To touch the sky


Engineers James DeLaurier and Jeremy Harris have designed an ornithopter, the first engine-powered, flapping-wing aircraft that is able to fly. The scientists’ research has provided computer models about how birds fly.

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Mankind was fascinated by flight long before the Icarus of Greek mythology flew with wings of feathers and wax more than 5,000 years ago. But like the daring Icarus, who defied his father and flew too close to the sun, where his waxen wings melted, efforts to imitate the flapping flight of birds have crashed in failure. When Orville Wright made his maiden flight near Kitty Hawk, N.C., on Dec. 17, 1903, it was aboard a fixedwing aircraft. And most inventors have long since given up trying to create an airplane that flaps its wings. But James DeLaurier, a professor of aerospace engineering at the University of Toronto’s Institute for Aerospace Studies, and Jeremy Harris, a principal research engineer at the Battelle Memorial Institute in Columbus, Ohio, have spent two decades trying to solve the riddle of bird flight. And this fall, they succeeded. Their 8.8-lb. remote-controlled ornithopter, powered by a one-horsepower piston engine, flapped aloft from a hill near Bond Head, north of Toronto, flew for 1 1/2 minutes and touched down into aviation history. Declared DeLaurier: “As far as we are aware, it’s the first engine-powered flapping-wing aircraft to fly.”


The violent flapping motion of DeLaurier and Harris’s invention makes it unlikely that a larger model would ever ply the commercial air routes. But the two scientists’ research provided computer models that have helped to shed new light on how birds fly. They have already put those programs to use: they tested the flight-worthiness of a model pterodactyl that California-based Aero Vironment Inc. built. And the ornithopter has capture the immagination of aviation enthusiasts. An IMAX crew filmed the plane’s first flight, and the two scientists plan to display a larger, sleeker version of Expo 92 in Seville, Spain. Said Aero Vironment vice-president Ray Morgan: “It was an interesting and very difficult problem to solve, and says a lot about the perseverance and ingenuity of its inventors.”

The ornithopter’s successful debut, in fact, followed 20 years of tests, crashes and almost insurmountable problems. In the late 1960s, Harris said, he was convinced that most of the fundamental work behind fixed-wing and helicopter flight had been exhausted–and he decided to pursue uncharted territory. When DeLaurier went to work at the Battelle institute in 1972, Harris found someone who shared his interest, and the two began their long collaboration.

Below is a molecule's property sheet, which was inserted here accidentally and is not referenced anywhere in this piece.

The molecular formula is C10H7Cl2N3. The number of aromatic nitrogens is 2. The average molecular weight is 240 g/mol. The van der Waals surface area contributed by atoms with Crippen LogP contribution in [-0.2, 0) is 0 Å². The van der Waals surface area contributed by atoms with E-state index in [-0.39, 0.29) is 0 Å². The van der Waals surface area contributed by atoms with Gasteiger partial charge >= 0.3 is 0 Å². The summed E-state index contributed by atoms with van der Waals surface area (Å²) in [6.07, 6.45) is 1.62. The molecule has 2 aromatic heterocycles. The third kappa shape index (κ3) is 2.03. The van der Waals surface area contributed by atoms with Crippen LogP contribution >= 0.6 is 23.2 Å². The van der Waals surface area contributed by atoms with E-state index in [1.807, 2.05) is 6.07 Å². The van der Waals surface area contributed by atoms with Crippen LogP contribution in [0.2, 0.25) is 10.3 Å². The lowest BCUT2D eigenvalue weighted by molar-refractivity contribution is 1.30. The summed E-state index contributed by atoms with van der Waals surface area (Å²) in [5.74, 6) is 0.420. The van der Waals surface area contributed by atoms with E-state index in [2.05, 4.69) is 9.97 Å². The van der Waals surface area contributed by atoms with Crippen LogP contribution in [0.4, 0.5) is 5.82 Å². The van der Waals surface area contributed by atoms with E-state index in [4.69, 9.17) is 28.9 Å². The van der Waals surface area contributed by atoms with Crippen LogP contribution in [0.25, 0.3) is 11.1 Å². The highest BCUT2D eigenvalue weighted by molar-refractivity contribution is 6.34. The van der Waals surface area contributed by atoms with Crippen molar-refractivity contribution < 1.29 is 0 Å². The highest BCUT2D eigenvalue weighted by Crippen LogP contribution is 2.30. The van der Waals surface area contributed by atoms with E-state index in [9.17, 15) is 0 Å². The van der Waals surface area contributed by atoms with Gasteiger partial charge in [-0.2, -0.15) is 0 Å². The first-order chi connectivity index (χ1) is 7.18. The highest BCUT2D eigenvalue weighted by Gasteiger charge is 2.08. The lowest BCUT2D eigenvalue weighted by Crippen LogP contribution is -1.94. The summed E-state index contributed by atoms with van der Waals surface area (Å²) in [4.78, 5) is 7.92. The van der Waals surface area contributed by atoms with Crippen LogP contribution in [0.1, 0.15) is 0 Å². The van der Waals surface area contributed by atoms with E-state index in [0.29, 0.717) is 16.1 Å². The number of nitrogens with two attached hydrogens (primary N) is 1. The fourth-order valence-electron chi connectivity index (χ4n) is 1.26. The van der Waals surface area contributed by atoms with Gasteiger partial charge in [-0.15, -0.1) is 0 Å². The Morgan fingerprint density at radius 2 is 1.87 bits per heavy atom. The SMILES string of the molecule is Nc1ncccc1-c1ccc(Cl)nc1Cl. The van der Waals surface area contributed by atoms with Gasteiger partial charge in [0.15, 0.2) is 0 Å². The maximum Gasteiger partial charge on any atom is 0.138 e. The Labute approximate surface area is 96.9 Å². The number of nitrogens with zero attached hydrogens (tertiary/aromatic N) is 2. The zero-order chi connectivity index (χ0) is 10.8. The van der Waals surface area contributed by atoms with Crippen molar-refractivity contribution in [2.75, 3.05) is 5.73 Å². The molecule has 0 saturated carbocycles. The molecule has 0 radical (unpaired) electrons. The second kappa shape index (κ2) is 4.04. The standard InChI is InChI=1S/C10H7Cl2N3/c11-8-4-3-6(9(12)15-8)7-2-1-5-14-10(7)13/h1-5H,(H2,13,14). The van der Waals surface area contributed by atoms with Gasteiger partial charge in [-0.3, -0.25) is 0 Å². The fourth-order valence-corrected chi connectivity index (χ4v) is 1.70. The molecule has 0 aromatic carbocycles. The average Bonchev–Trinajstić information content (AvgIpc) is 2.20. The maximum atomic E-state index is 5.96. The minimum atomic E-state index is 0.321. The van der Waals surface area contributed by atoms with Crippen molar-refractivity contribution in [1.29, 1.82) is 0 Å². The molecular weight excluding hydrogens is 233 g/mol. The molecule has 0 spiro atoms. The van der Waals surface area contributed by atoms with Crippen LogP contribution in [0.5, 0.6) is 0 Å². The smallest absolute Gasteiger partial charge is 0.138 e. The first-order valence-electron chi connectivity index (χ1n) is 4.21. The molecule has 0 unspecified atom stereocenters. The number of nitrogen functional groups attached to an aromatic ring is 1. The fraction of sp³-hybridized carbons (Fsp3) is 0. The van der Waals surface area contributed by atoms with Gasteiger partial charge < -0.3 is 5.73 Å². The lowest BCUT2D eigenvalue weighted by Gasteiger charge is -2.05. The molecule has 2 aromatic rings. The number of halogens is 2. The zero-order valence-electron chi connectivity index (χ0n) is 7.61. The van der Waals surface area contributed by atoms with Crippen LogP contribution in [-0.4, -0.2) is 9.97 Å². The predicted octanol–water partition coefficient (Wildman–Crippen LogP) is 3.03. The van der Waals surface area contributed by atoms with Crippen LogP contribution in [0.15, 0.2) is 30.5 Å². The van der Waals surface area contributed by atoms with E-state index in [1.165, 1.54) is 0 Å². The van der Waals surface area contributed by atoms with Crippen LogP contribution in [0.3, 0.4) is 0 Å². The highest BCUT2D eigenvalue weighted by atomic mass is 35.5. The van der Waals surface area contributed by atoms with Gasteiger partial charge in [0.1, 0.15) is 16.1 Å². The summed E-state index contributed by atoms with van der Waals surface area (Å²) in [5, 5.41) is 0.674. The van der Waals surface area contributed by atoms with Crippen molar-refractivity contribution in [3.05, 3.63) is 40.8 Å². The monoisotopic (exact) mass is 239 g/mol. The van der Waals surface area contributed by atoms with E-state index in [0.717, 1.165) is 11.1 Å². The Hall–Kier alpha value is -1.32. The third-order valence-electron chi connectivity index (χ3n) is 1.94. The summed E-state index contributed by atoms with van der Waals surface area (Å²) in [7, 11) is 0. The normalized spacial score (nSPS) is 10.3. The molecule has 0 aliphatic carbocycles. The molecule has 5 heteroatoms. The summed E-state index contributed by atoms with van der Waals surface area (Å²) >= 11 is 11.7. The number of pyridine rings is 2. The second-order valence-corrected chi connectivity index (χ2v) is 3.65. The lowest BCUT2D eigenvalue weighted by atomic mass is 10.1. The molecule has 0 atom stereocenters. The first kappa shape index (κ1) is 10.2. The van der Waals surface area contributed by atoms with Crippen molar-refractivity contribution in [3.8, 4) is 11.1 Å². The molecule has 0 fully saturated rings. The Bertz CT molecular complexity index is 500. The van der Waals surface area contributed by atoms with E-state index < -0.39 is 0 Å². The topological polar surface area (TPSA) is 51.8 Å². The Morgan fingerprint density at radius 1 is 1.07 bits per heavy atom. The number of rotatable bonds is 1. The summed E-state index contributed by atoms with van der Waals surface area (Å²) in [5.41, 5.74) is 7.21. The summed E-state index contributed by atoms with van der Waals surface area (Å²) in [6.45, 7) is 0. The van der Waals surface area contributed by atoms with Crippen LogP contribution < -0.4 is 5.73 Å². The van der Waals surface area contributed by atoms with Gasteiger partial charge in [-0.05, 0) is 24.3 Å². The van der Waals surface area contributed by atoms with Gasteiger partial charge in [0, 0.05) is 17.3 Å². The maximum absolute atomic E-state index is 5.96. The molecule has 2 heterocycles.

Their hobby soon took up most of their spare time and, eventually, about $6,000 of their own money. “We had a real tiger by the tail,” said DeLaurier. The men abandoned their slide rules and developed a computer program to juggle the many variables that went into the design. They tested their first models in a miniature wind tunnel in Harris’s basement. After DeLaurier went to Toronto in 1974, the men continued their research long-distance. Harris worked on a drive mechanism while DeLaurier tested various wings at a larger wind tunnel in Toronto. Then, with each design, Harris travelled to Ontario for test flights.

They faced many obstacles. “Things would break,” said DeLaurier. “Shafts would twist, belts would strip and things would go flying off here and there.” There were times when the two despaired of ever solving the problem. Declared Harris: “The amount of our lives that it soaked up got a little out of hand. When that happens, you have to make a choice: drop it and let that investment go, or hang on by your fingernails. We chose to hang on.”


Great minds had already tried to solve the riddle. In the 15th century, Italian artist Leonardo da Vinci made elaborate drawings of a flapping flying machine. And in the late 1800s, designers built tiny ornithopters powered by rubber bands. But no one had been able to create a heavier, engine-powered model. Fixed-wing flight is easier–the wings only have to provide the lift to keep the plane aloft, while the power to drive it is supplied by propellers or jets. “If we do it bird style,” said Harris, “we have to combine the lifting and the propelling in the same motion by flapping the wings.” Harris and DeLaurier finally designed a 10-foot wing made up of three panels. On the downstroke, the middle parcel over the plane’s back moves up, causing the two outer panels to pivot down. On the upstroke, the centre panel moves down and the side panels pivot up. The countermovements of the panels proved key to keeping the plane aloft.

The ornithopter is unlikely to revolutionize aeronautical theory. But it has generated much interest. “It is humanity’s age-old dream of flapping-wing flight,” said DeLaurier. “It touches something inside of people which says, ‘Yeah, that’s what we really had in mind.'” Five millennia after the mythical Icarus fell into the sea, science has finally caught up with legend.

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